Medical experts have long recommended palliative care to cancer patients, particularly those whose condition is already in its advanced stage. But many people are asking whether this option really works. Read on to find out.
Better Quality of Life
According to a meta-analysis by the University of Pittsburgh Medical Center (UPMC), patients who received palliative care had a better quality of life than those who didn’t. One good reason was the ease of symptoms, which can become increasingly severe as the disease progresses. Patients also benefited from advanced care planning. In turn, they had a better healthcare experience.
The quality of life also doesn’t diminish if the cancer patients received a consultation in the emergency department, according to an article in Jama Oncology. Patients can make personal decisions about their health while they’re still able. It also reduces their exposure to unnecessary end-of-life care that may be both painful and costly.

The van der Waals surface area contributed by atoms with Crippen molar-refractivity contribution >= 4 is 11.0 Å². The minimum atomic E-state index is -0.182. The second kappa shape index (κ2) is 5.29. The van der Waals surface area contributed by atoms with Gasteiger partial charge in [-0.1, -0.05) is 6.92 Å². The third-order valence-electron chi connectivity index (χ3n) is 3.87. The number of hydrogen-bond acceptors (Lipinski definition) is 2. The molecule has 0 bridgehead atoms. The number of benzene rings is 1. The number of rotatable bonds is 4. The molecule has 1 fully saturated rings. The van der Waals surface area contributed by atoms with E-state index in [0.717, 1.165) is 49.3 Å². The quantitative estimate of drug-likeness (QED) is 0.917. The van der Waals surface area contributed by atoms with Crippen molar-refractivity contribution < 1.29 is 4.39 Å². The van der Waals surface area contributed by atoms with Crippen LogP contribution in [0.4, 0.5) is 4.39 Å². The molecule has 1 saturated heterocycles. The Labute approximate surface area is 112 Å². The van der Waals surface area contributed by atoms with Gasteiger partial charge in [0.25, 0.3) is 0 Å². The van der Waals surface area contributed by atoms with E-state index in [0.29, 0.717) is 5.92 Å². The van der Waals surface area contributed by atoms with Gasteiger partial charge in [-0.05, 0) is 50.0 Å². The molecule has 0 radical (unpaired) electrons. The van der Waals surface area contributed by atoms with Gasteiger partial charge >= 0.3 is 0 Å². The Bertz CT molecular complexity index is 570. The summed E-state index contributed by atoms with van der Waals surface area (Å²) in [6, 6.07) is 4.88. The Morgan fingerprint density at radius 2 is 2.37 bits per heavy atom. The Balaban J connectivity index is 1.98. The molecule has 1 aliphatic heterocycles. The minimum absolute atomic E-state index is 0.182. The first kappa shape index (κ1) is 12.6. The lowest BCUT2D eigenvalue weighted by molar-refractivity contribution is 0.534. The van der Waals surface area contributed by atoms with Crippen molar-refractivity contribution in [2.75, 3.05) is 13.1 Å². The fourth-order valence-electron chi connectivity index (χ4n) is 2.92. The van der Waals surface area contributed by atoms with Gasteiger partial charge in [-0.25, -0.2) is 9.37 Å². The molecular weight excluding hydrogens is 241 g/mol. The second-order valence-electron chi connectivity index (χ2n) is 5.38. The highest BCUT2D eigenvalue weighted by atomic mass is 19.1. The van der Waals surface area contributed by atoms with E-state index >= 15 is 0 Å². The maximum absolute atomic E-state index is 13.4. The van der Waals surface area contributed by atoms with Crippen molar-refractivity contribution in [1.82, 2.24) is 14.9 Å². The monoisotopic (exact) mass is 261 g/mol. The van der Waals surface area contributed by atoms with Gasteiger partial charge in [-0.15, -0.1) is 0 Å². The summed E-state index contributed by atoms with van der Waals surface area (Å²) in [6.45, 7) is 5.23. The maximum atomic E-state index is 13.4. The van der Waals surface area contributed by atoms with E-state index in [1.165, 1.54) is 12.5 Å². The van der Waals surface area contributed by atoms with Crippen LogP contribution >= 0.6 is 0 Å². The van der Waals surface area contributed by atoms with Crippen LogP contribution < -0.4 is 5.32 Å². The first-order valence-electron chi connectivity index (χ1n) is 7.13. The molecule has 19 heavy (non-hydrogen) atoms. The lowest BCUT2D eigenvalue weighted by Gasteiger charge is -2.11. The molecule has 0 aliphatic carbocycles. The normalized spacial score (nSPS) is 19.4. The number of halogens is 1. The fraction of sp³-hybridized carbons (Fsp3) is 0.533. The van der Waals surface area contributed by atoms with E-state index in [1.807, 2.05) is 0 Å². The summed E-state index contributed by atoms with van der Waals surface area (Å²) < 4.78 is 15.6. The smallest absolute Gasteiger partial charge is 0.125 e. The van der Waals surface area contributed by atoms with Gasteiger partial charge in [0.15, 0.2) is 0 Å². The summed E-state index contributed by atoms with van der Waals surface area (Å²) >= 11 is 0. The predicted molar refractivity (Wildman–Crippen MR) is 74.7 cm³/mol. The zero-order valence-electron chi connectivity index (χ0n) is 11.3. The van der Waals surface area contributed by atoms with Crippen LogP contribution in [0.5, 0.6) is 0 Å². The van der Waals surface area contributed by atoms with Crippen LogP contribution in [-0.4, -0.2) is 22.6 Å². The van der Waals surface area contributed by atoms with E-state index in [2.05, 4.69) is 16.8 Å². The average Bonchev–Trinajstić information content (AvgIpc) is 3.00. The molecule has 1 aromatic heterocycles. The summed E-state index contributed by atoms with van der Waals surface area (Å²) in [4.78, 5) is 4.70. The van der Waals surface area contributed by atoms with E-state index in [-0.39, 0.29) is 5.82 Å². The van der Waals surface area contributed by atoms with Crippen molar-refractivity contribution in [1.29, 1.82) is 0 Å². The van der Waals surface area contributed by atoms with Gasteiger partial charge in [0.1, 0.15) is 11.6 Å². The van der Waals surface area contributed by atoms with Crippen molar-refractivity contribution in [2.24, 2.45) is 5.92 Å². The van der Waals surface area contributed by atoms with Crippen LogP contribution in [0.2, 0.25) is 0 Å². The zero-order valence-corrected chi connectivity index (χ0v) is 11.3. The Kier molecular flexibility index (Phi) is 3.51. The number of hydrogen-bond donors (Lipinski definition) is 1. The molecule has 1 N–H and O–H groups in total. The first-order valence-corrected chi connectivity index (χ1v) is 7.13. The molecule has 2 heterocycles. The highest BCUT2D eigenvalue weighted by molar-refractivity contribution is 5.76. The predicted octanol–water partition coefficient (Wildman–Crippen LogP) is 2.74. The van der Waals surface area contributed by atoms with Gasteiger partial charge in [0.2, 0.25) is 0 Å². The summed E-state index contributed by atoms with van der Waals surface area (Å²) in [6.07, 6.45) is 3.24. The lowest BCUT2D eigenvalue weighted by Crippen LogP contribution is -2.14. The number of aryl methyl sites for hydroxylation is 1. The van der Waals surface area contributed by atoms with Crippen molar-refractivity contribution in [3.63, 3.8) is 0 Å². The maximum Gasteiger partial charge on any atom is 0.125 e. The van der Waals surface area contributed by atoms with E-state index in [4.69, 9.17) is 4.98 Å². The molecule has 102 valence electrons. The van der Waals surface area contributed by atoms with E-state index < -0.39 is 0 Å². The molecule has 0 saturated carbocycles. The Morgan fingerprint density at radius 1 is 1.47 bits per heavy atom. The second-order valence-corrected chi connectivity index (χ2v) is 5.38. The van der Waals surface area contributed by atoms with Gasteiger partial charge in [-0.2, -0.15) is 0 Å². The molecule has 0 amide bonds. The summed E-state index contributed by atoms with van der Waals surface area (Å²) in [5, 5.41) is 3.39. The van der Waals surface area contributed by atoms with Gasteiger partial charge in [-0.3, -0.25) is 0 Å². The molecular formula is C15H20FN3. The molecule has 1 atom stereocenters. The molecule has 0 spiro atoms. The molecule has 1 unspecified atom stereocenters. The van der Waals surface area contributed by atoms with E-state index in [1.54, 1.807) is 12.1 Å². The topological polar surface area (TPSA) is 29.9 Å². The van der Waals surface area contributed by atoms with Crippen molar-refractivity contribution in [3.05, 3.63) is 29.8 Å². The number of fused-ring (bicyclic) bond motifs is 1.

The Challenge in Palliative Care
Despite different types of research showing the benefits of palliative care, only a few can take advantage of it. A trusted provider of home health care in West Palm Beach, Florida considers the misconception as the biggest barrier.
A Canadian study in 2016 among cancer patients and caregivers revealed that they suffered from the social stigma associated with palliative care – that is, once a person receives it, he or she is already in the brink of death.
Palliative care, however, is not hospice, and it may improve the patient’s chances of survival. A UK study revealed that patients with non-small-cell lung cancer who received palliative care lived about two months longer than those who didn’t.
All it takes is better education, especially about the benefits of palliative care. Patients and their caregivers can take advantage of this option at the soonest possible time.